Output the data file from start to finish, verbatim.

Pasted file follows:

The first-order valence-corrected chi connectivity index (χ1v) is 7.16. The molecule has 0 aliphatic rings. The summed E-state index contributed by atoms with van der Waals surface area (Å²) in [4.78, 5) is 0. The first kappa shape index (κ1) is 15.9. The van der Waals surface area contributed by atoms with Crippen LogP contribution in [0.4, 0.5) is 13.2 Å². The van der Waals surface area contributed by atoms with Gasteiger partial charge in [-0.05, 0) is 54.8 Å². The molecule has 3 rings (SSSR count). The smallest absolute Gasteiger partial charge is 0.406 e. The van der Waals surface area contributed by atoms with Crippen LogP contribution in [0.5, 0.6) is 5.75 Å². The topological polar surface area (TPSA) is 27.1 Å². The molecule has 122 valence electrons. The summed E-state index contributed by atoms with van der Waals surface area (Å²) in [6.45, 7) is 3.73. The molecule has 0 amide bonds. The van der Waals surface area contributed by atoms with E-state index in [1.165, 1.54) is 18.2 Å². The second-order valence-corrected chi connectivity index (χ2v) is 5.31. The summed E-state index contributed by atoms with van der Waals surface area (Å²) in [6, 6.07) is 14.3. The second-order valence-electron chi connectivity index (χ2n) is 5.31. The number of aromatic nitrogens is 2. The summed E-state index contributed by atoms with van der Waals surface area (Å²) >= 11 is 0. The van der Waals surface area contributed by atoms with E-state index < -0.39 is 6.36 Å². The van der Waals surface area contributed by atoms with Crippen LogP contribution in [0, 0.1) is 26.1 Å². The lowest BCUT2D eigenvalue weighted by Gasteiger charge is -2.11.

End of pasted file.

The first-order valence-corrected chi connectivity index (χ1v) is 7.16. The molecule has 0 aliphatic rings. The summed E-state index contributed by atoms with van der Waals surface area (Å²) in [4.78, 5) is 0. The first kappa shape index (κ1) is 15.9. The van der Waals surface area contributed by atoms with Crippen LogP contribution in [0.4, 0.5) is 13.2 Å². The van der Waals surface area contributed by atoms with Gasteiger partial charge in [-0.05, 0) is 54.8 Å². The molecule has 3 rings (SSSR count). The smallest absolute Gasteiger partial charge is 0.406 e. The van der Waals surface area contributed by atoms with Crippen LogP contribution in [0.5, 0.6) is 5.75 Å². The topological polar surface area (TPSA) is 27.1 Å². The molecule has 122 valence electrons. The summed E-state index contributed by atoms with van der Waals surface area (Å²) in [6.45, 7) is 3.73. The molecule has 0 amide bonds. The van der Waals surface area contributed by atoms with E-state index in [1.165, 1.54) is 18.2 Å². The second-order valence-corrected chi connectivity index (χ2v) is 5.31. The summed E-state index contributed by atoms with van der Waals surface area (Å²) in [6, 6.07) is 14.3. The second-order valence-electron chi connectivity index (χ2n) is 5.31. The number of aromatic nitrogens is 2. The summed E-state index contributed by atoms with van der Waals surface area (Å²) >= 11 is 0. The van der Waals surface area contributed by atoms with E-state index < -0.39 is 6.36 Å². The van der Waals surface area contributed by atoms with Crippen LogP contribution in [0, 0.1) is 26.1 Å². The lowest BCUT2D eigenvalue weighted by Gasteiger charge is -2.11.